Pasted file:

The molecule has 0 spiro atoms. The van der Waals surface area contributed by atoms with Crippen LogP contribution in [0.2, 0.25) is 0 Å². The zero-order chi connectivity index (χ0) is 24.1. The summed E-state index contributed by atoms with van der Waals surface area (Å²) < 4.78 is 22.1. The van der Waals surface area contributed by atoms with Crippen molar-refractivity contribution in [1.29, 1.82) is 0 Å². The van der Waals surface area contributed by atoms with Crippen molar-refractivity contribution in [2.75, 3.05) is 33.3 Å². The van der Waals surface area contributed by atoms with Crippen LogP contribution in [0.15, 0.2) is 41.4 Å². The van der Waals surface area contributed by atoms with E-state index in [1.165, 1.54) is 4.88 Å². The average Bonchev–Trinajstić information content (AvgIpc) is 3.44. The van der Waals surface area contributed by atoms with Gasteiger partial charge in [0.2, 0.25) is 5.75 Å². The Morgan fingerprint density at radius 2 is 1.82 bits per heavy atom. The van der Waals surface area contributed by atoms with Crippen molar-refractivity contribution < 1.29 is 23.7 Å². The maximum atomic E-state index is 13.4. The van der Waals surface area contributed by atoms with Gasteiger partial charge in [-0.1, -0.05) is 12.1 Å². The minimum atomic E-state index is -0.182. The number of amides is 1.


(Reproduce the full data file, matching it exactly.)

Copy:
The molecule has 0 spiro atoms. The van der Waals surface area contributed by atoms with Crippen LogP contribution in [0.2, 0.25) is 0 Å². The zero-order chi connectivity index (χ0) is 24.1. The summed E-state index contributed by atoms with van der Waals surface area (Å²) < 4.78 is 22.1. The van der Waals surface area contributed by atoms with Crippen molar-refractivity contribution in [1.29, 1.82) is 0 Å². The van der Waals surface area contributed by atoms with Crippen molar-refractivity contribution in [2.75, 3.05) is 33.3 Å². The van der Waals surface area contributed by atoms with Crippen LogP contribution in [0.15, 0.2) is 41.4 Å². The van der Waals surface area contributed by atoms with E-state index in [1.165, 1.54) is 4.88 Å². The average Bonchev–Trinajstić information content (AvgIpc) is 3.44. The van der Waals surface area contributed by atoms with Gasteiger partial charge in [0.2, 0.25) is 5.75 Å². The Morgan fingerprint density at radius 2 is 1.82 bits per heavy atom. The van der Waals surface area contributed by atoms with Crippen molar-refractivity contribution < 1.29 is 23.7 Å². The maximum atomic E-state index is 13.4. The van der Waals surface area contributed by atoms with Gasteiger partial charge in [-0.1, -0.05) is 12.1 Å². The minimum atomic E-state index is -0.182. The number of amides is 1.